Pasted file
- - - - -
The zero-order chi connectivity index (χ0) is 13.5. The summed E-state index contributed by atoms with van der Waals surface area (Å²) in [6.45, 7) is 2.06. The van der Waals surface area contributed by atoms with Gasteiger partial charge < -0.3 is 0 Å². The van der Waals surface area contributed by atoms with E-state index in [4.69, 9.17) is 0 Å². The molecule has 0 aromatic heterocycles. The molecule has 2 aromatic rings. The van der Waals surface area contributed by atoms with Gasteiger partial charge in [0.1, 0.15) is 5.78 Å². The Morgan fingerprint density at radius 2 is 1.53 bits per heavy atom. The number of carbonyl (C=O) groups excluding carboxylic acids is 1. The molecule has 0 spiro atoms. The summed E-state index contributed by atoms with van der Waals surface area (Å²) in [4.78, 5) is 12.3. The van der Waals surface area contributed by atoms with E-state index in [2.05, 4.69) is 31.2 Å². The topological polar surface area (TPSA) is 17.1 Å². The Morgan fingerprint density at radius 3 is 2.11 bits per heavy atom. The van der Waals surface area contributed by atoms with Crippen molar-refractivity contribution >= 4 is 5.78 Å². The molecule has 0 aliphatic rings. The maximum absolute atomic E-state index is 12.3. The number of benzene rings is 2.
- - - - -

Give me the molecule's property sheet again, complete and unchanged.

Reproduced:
The zero-order chi connectivity index (χ0) is 13.5. The summed E-state index contributed by atoms with van der Waals surface area (Å²) in [6.45, 7) is 2.06. The van der Waals surface area contributed by atoms with Gasteiger partial charge < -0.3 is 0 Å². The van der Waals surface area contributed by atoms with E-state index in [4.69, 9.17) is 0 Å². The molecule has 0 aromatic heterocycles. The molecule has 2 aromatic rings. The van der Waals surface area contributed by atoms with Gasteiger partial charge in [0.1, 0.15) is 5.78 Å². The Morgan fingerprint density at radius 2 is 1.53 bits per heavy atom. The number of carbonyl (C=O) groups excluding carboxylic acids is 1. The molecule has 0 spiro atoms. The summed E-state index contributed by atoms with van der Waals surface area (Å²) in [4.78, 5) is 12.3. The van der Waals surface area contributed by atoms with E-state index in [2.05, 4.69) is 31.2 Å². The topological polar surface area (TPSA) is 17.1 Å². The Morgan fingerprint density at radius 3 is 2.11 bits per heavy atom. The van der Waals surface area contributed by atoms with Crippen molar-refractivity contribution >= 4 is 5.78 Å². The molecule has 0 aliphatic rings. The maximum absolute atomic E-state index is 12.3. The number of benzene rings is 2.